KCT – REDFLY setup experience

Redfly_setupWhile I was benchmarking the latest UMPC, James got his first impressions up on the REDFLY mobile companion. I spent some time this morning with my pre-production loaner unit and wanted to comment on the setup process. Often, poor instructions or a challenging setup can just kill a device’s out-of-the-box experience. Not the case with the REDFLY and it emphasizes a thought James has already shared: the simplicity of the device is essentially a feature.I called upon my career days as a hands-on Quality Assurance tester and followed the included instructions to the letter and they worked to perfection. Essentially, I just downloaded the REDFLY software on the loaner AT&T Tilt right over the air and then USB-tethered the smartphone to the plugged in REDFLY. That was it; the REDFLY pulled the drivers it needed right from the phone and in 15 seconds from the time I connected the phone, I saw the above screen. Very impressive.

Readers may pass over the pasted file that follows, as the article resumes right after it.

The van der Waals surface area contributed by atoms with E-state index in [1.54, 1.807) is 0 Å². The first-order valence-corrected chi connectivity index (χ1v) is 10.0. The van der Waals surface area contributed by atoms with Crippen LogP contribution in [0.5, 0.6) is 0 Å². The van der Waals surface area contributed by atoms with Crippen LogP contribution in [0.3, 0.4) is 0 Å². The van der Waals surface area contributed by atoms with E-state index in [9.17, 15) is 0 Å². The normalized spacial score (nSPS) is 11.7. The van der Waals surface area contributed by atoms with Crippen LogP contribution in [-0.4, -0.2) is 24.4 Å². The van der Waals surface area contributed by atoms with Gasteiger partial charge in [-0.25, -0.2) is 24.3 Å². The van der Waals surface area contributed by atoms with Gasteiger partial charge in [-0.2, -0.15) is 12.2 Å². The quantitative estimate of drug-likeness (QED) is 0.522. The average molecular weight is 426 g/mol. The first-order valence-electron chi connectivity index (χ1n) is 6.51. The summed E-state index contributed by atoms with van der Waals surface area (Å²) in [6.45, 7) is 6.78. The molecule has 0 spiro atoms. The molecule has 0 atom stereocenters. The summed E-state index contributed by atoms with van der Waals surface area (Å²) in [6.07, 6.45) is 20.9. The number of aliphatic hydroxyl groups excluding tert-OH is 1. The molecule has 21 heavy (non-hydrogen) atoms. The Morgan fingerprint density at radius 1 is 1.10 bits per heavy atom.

Not everyone will want to use a USB cable between their Windows Mobile smartphone and the REDFLY so I hit the Bluetooth setup instructions next. Basically, it was just a matter of hitting the REDFLY settings on the Windows Mobile device and authorizing the detected device. Of course, you have to enable Bluetooth on the phone first. To be honest, I cheated when following the instructions, just to see if I could. Instead of running through the appropriate settings directly the phone, I simply did everything right through the REDFLY since it has to be USB tethered for this process. Through the REDFLY, I turned on the phone’s Bluetooth radio via the Wireless Manager and then modified the REDFLY settings. Worked like a charm and couldn’t be any easier in my experience.Redfly_settingsOnce the settings were modified, all I had to do was hit the F12 button on the REDFLY to activate the Bluetooth. Pressing it started the pairing process and in about five seconds, the devices were wirelessly connected. At this point, it’s just a matter of pulling the USB cord. There’s no authorization input required from the user as it looks like the software uses the MAC addresses directly. Simple and effective.Although I’ve focused on the setup experience, I should quickly mention that in my brief usage so far, I see little difference in the device responsiveness when using Bluetooth vs. USB. The REDFLY supports Bluetooth data transfer at up to 1 Mbps which looks to be fast enough. I realize however, that I’m moving minimal data so far. I’ll have to revisit this when using an application that’s a little more data intensive. Did someone say Slingbox?


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